Jump to ContentJump to Main Navigation
AbysmalA Critique of Cartographic Reason$
Users without a subscription are not able to see the full content.

Gunnar Olsson

Print publication date: 2007

Print ISBN-13: 9780226629308

Published to Chicago Scholarship Online: March 2013

DOI: 10.7208/chicago/9780226629322.001.0001

Show Summary Details
Page of

PRINTED FROM CHICAGO SCHOLARSHIP ONLINE (www.chicago.universitypressscholarship.com). (c) Copyright University of Chicago Press, 2019. All Rights Reserved. An individual user may print out a PDF of a single chapter of a monograph in CHSO for personal use.date: 20 October 2019

Philadelphia

Philadelphia

Chapter:
(p.367) Philadelphia
Source:
Abysmal
Publisher:
University of Chicago Press
DOI:10.7208/chicago/9780226629322.003.0018

Infra-thin is a concept that permeates Marcel Duchamp's entire oeuvre, a shorthand label for his life-long desire to overcome the distance between Signifier and signified. The best known of Duchamp's obsessions is La Mariée mise à nu par ses célibataires, même, also known as the Large Glass. In his own words a “hilarious” picture which he insisted was not a picture at all, this chapter argues that Large Glass is an elaborate map of what it means to be human. As the critic of cartography might have expected, its theme comes in two variations, one being the painting/sculpture itself, the other the notes that go with it. If there were no imagination Duchamp would never have completed his most dialectical and self-referential work, an entire wing of the Philadelphia Museum of Art. Duchamp used his Philadelphia connections to show how Plato's dialectic is a most profound affair, an engagement to be lived forwards and understood backwards, perhaps with the undefined goal of knowing thyself.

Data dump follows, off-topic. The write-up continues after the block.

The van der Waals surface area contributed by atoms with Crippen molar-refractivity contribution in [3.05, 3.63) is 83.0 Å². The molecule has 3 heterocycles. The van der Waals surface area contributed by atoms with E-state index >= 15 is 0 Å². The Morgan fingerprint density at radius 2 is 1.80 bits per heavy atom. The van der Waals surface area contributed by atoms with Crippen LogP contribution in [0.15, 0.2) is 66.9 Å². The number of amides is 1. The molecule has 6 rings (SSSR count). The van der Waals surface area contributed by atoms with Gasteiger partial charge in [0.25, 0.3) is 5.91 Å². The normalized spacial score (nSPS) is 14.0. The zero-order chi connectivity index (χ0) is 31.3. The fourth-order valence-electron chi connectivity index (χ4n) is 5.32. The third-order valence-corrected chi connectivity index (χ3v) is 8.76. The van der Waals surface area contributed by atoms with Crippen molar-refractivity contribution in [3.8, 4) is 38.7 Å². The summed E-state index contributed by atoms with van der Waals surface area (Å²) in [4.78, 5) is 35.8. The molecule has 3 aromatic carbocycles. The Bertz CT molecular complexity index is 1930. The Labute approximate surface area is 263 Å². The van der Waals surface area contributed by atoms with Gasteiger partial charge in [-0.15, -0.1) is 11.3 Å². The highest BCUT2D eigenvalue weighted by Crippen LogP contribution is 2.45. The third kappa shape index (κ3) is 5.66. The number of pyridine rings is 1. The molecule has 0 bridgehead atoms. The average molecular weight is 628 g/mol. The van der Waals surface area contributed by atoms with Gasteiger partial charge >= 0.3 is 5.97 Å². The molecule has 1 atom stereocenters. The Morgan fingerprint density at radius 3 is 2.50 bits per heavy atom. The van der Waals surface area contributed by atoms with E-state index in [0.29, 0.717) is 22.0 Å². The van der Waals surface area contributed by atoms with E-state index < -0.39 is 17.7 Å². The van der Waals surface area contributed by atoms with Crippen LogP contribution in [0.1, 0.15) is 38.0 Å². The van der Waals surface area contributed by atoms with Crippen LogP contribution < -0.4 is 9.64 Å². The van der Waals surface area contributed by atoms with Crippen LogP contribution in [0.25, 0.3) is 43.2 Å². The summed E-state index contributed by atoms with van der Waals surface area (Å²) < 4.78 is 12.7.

Keywords:   infra-thin, Marcel Duchamp, Philadelphia Museum of Art, Plato, Large Glass, painting, map

Chicago Scholarship Online requires a subscription or purchase to access the full text of books within the service. Public users can however freely search the site and view the abstracts and keywords for each book and chapter.

Please, subscribe or login to access full text content.

If you think you should have access to this title, please contact your librarian.

To troubleshoot, please check our FAQs, and if you can't find the answer there, please contact us.